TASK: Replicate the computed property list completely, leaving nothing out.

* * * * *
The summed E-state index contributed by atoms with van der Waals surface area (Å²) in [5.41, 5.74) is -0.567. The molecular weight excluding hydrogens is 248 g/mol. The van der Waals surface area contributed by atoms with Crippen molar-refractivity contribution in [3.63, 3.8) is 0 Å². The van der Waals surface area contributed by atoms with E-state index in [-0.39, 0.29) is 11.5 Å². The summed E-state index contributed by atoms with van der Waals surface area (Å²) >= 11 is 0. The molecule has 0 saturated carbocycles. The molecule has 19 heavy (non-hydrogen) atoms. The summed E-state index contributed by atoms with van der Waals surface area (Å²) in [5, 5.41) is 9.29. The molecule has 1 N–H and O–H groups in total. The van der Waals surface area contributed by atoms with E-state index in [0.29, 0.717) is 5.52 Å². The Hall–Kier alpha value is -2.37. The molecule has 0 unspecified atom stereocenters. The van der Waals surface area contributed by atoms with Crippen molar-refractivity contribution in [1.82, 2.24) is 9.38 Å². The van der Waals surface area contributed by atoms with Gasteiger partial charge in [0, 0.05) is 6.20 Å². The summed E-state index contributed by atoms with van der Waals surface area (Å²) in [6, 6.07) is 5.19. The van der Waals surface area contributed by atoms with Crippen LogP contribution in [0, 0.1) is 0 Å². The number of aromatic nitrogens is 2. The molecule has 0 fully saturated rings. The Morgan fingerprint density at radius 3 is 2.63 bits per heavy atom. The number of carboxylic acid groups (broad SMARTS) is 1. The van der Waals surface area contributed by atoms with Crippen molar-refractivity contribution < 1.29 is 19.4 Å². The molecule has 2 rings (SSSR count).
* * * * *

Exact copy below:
The summed E-state index contributed by atoms with van der Waals surface area (Å²) in [5.41, 5.74) is -0.567. The molecular weight excluding hydrogens is 248 g/mol. The van der Waals surface area contributed by atoms with Crippen molar-refractivity contribution in [3.63, 3.8) is 0 Å². The van der Waals surface area contributed by atoms with E-state index in [-0.39, 0.29) is 11.5 Å². The summed E-state index contributed by atoms with van der Waals surface area (Å²) >= 11 is 0. The molecule has 0 saturated carbocycles. The molecule has 19 heavy (non-hydrogen) atoms. The summed E-state index contributed by atoms with van der Waals surface area (Å²) in [5, 5.41) is 9.29. The molecule has 1 N–H and O–H groups in total. The van der Waals surface area contributed by atoms with E-state index in [0.29, 0.717) is 5.52 Å². The Hall–Kier alpha value is -2.37. The molecule has 0 unspecified atom stereocenters. The van der Waals surface area contributed by atoms with Crippen molar-refractivity contribution in [1.82, 2.24) is 9.38 Å². The van der Waals surface area contributed by atoms with Gasteiger partial charge in [0, 0.05) is 6.20 Å². The summed E-state index contributed by atoms with van der Waals surface area (Å²) in [6, 6.07) is 5.19. The van der Waals surface area contributed by atoms with Crippen LogP contribution in [0, 0.1) is 0 Å². The number of aromatic nitrogens is 2. The molecule has 0 fully saturated rings. The Morgan fingerprint density at radius 3 is 2.63 bits per heavy atom. The number of carboxylic acid groups (broad SMARTS) is 1. The van der Waals surface area contributed by atoms with Crippen molar-refractivity contribution < 1.29 is 19.4 Å². The molecule has 2 rings (SSSR count).